LESS IS NOT A BORE, ANAND ,GUJRAT

Designer: Mr. Gopal Patel,

Studio: Design Salt Studio, Anand.

Photographer credit: Tejas Shah Photography

“Less is a bore”, said Robert Venturi but this Visa Consultancy Office in Anand with a classic amalgamation of functionality and minimalistic design proves otherwise.

To design their office, the client – big on contemporary solutions – reached out to Design Salt Studio and wanted a mixed-use space that provided a professional environment meanwhile also promising an appeal to the youth. A space that reflects the firm’s vision and values in the most modern way possible. The requirements called for two private cabins, work desks for 6-8 employees with provisions for expected client meetings, a library, a counseling place, a computer lab, and two tutorial classrooms for the students, all to fit into an 1850 sq. ft canvas.

“Other than the list of space requirements, the client gave us complete creative freedom and in response we conceptualised a Scandinavian styled collaborative and vibrant workplace with individual private spaces which are comparatively more sophisticated,a space that guarantees functionality without compromising its minimalistic charm”

The office is laid out in a linear organization with workspace and cabins occupying either sides, forming a wide corridor in between that provides an additional surface for the users to interact. The private cabin enclosures unfold into the corridor through a transparent layer of glass, letting in all the natural light received from the west apertures, all the way to the corridor, making the overall experience more lucid for the occupants.

The spatial planning of this office is derived from the level of privacy required as per the function of the space. The private cabins have full-height partitions, adhering to their requirement of acoustical and visual privacy, while the workspace has semi-open partitions which act only as visual barriers.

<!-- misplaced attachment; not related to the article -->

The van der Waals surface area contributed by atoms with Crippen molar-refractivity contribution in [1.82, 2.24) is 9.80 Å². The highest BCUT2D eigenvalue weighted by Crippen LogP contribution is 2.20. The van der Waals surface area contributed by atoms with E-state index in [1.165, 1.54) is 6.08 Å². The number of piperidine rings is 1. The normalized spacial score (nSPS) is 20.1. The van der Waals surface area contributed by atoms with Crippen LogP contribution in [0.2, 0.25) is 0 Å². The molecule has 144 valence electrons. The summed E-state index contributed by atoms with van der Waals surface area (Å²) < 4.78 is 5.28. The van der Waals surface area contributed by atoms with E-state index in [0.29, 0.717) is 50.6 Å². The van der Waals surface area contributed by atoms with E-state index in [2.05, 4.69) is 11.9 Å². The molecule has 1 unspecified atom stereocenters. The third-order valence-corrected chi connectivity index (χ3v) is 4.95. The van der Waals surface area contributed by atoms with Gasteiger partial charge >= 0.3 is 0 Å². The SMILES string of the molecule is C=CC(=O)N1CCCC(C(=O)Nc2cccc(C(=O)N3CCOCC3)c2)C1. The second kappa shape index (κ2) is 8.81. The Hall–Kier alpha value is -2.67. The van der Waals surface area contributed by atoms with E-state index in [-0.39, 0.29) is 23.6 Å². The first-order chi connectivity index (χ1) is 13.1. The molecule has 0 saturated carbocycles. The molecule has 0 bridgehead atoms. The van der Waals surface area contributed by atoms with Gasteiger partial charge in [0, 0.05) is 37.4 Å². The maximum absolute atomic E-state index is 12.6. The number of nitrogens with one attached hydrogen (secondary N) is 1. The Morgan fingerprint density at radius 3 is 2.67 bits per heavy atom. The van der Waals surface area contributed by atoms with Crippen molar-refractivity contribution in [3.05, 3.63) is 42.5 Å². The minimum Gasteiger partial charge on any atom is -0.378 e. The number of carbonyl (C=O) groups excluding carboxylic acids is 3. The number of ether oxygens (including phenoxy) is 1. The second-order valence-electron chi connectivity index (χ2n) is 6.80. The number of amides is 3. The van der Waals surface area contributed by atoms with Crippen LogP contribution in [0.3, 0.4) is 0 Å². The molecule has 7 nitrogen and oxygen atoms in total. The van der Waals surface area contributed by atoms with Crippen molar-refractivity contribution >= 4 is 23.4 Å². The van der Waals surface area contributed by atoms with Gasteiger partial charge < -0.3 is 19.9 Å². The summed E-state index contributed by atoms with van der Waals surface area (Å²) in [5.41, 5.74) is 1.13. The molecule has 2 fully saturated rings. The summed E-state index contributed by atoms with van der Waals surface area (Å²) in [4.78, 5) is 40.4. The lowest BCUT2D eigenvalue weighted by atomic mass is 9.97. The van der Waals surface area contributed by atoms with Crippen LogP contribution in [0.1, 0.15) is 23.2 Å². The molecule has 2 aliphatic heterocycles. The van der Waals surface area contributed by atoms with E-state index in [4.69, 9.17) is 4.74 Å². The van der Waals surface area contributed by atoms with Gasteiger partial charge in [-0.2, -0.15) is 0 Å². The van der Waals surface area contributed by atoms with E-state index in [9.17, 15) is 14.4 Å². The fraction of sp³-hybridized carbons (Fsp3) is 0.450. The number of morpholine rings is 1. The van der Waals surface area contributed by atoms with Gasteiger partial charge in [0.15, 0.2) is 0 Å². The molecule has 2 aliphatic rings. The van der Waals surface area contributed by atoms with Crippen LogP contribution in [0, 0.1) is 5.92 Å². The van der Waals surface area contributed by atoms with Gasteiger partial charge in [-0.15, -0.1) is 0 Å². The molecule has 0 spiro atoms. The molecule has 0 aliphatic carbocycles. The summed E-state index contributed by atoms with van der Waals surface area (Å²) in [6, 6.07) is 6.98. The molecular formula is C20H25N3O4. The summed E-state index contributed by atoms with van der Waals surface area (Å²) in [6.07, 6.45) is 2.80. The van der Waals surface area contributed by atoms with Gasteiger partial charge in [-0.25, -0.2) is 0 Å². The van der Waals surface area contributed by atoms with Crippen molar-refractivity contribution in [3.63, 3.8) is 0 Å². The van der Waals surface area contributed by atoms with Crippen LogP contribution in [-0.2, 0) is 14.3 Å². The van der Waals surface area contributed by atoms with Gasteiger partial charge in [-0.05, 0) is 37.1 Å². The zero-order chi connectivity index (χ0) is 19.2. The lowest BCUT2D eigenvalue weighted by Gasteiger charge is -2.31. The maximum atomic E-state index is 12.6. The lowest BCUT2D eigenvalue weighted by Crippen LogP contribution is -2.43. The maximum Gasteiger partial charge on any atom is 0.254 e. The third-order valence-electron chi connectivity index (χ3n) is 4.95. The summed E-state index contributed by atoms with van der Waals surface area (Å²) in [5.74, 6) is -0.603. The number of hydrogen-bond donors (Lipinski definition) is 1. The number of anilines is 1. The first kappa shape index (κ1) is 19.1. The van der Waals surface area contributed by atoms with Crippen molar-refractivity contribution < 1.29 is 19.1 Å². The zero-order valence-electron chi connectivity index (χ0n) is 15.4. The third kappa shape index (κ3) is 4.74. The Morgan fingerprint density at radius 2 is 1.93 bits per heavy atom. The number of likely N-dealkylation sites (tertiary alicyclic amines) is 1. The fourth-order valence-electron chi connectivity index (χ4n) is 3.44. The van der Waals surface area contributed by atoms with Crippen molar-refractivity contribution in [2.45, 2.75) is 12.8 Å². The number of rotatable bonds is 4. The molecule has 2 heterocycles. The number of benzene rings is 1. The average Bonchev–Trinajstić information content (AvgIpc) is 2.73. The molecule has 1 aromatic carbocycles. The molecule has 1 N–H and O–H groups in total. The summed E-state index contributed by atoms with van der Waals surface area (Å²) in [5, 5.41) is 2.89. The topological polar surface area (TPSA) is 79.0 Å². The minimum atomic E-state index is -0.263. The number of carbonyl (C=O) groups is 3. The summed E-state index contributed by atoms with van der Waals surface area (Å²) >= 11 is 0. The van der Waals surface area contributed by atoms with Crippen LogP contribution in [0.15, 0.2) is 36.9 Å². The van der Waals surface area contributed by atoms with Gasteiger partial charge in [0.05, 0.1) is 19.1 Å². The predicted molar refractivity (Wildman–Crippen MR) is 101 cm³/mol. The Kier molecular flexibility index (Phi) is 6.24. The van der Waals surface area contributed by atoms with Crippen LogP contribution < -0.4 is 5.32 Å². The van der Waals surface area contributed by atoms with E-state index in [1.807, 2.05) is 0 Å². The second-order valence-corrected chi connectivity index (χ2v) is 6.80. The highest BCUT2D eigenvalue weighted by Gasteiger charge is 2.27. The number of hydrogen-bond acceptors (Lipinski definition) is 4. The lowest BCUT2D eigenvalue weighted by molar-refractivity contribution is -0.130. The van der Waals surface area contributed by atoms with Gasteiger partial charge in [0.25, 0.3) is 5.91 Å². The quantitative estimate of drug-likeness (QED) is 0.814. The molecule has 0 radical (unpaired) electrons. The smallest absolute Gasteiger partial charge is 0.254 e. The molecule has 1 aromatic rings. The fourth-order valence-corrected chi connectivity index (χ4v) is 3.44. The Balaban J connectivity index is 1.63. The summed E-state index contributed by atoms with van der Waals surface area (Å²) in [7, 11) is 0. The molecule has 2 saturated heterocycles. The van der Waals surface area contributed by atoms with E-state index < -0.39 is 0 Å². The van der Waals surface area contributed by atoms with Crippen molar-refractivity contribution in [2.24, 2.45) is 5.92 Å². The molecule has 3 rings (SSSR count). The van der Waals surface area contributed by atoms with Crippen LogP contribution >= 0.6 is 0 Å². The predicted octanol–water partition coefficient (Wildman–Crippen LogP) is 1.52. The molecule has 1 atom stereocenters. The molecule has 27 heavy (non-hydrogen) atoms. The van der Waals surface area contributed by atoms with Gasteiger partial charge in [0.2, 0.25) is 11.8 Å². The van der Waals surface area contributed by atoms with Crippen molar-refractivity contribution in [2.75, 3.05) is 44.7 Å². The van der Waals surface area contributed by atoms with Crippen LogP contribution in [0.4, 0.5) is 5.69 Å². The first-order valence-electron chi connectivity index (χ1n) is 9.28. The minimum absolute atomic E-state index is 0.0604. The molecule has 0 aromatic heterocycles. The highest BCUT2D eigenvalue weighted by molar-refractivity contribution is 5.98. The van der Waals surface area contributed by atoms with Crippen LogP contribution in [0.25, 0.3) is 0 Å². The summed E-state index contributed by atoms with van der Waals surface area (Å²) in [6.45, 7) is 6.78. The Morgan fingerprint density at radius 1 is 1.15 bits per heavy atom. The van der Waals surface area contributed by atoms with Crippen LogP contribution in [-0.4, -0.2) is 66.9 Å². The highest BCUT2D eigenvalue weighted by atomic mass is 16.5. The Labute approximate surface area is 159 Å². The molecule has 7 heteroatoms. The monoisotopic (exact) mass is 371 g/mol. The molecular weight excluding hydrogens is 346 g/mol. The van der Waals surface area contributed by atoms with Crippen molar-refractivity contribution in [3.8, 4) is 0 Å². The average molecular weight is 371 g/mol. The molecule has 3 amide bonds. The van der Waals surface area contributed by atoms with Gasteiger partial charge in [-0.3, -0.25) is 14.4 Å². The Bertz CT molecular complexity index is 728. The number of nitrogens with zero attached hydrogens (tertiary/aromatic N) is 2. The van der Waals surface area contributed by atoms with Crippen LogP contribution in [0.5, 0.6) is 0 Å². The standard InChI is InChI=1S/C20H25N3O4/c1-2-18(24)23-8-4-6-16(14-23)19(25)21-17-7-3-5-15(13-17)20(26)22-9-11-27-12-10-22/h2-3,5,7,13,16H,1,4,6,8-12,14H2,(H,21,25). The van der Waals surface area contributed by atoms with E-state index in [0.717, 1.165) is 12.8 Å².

“We opted for a neutral color palette – simple whites for the ceiling, warm browns of wood, and variations of grey for walls and furniture finishes - to compliment the simplistic linear geometry and to twitch the monotony we introduced pops of primary colors via furniture, graphics and the extensive use of indoor plants as décor - to delve into its Scandinavian style - which naturally becomes a highlighting feature of the space, ultimately making the space elevated and lively”







The material palette is restrained and is used strategically and rather unconventionally - the same materials are reused in varied ways, diving deep into the versatility of each material, like the reclaimed wood waste used in the custom furniture elements create a visual language and gives the space a decent depth and the fluted glass used in the cabin partitions provide transparency while maintaining privacy.













Graphics play a significant role in building up an identity of a space and the nature of work carried out in this office called for bold yet tactical graphics which were inspired by visuals revolving around ‘traveling’. Like the floor infographic that runs throughout the linear space, from the reception to the classrooms at the rear end, is derived from an airport runway and not only does it provide directions but also makes the experience of the users much more interesting. And an illustrative skyline of major world cities that runs alongside the workspace, brings a certain character into the design. The office also features an interactive airplane seat map-inspired achievers board.




‘God is in the details being the core belief of the studio, each detail – from the framing of glass to the monolithic door handles – are curated thoughtfully which are significant yet subtle. And the slender budget propelled the designer to manipulate the materials with meticulous attention to detail which resulted in a tailored functional space, where less is definitely not a bore.